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Forment, Carlos A.

Forment, Carlos A.

PERSONAL:

Education: Harvard University, Ph.D., 1991.

ADDRESSES:

Office—New School for Social Research, 65 5th Ave., New York, NY 10003. E-mail—[email protected]

CAREER:

New School for Social Research, New York, NY, associate professor of sociology; Centro de Investigación y Documentación de la Vida Pública, Buenos Aires, Argentina, director; served as a member of the School for Social Science at the Institute for Advanced Study, Princeton, NJ.

WRITINGS:

Democracy in Latin America, 1760-1900: Volume 1, Civic Selfhood and Public Life in Mexico and Peru, University of Chicago Press (Chicago, IL), 2003.

SIDELIGHTS:

Carlos A. Forment is a writer and educator who graduated from Harvard University with a doctoral degree in 1991, then joined the faculty at the School for Social Science at the Institute for Advanced Study in Princeton, New Jersey. Forment was also the director of the Centro de Investigación y Documentación de la Vida Pública in Buenos Aires, Argentina, and an associate professor of sociology at the New School for Social Research in New York, New York. His primary areas of interest in academics and research revolve around the development of democracy in various Latin American nations, with a particular focus on contemporary Argentina. His book, Democracy in Latin America, 1760-1900: Volume 1, Civic Selfhood and Public Life in Mexico and Peru, was published in 2003 by the University of Chicago Press.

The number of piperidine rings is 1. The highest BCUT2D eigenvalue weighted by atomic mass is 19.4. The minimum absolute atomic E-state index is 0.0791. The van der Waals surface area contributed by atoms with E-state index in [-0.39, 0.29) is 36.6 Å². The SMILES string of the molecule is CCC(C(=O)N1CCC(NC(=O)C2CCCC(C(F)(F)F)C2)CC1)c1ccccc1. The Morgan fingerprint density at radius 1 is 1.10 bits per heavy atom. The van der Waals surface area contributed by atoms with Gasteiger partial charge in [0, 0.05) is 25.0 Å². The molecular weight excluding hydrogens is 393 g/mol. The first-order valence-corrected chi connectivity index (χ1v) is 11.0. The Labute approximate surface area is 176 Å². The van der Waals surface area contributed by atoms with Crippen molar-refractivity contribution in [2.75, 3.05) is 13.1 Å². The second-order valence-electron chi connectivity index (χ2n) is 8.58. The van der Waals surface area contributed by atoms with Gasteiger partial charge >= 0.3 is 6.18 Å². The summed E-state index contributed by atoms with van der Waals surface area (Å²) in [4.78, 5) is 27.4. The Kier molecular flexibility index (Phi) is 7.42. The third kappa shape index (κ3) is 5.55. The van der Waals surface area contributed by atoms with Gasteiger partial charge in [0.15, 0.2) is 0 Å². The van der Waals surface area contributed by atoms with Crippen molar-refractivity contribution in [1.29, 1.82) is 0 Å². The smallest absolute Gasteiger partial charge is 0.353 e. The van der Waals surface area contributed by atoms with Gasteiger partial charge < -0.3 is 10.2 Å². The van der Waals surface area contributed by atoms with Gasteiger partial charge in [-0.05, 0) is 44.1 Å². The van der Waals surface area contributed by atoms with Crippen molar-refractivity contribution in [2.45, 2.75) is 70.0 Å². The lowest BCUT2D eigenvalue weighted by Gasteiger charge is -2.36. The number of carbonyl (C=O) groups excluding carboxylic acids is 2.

Democracy in Latin America, 1760-1900 presents readers with the theory that democracy actually flourished in pockets across Latin America during the nineteenth century, despite the fact that the region is viewed as a prime example of political chaos and diverse rule during this time period. However, Forment bases his argument firmly in Tocquevillian theory, which studies "the evolution of life in four public terrains: civil society, political society, economic society, and the public sphere," stated History: Review of New Books contributor Victor M. Uribe-Uran. With Tocquevillian theory, the backbone of much of Forment's political theory, he suggests that even amid the well-known, chaotic politics, parts of Mexico in particular, and to a lesser extent Peru, enjoyed the rewards of democracy thanks to small groups of citizens who pulled together voluntarily to lay a foundation for democracy on a civic level. These volunteer groups discussed various ways of improving their lives, including the development of various statutes to regulate citizens' rights, elections, and other issues that affected public welfare. They held debates and made their decisions based on a standard, democratic voting system, in which the majority opinion held sway. Both the rights of the individuals and that of the collective were identified as important, and they attempted to determine the best methods to protect these rights. According to Forment, this behavior became ingrained as habit in many individuals. However, many participants in these democratic groups were also aware that, as successful as their organizations were within their own regions, they would not work as well in areas where the people in charge were less likely to give everyone a voice in their method of government. This awareness resulted in a lack of further development of democratic principles across Latin America during the nineteenth century. Successful examples of democracy in Latin America remained isolated rather than spreading to other regions.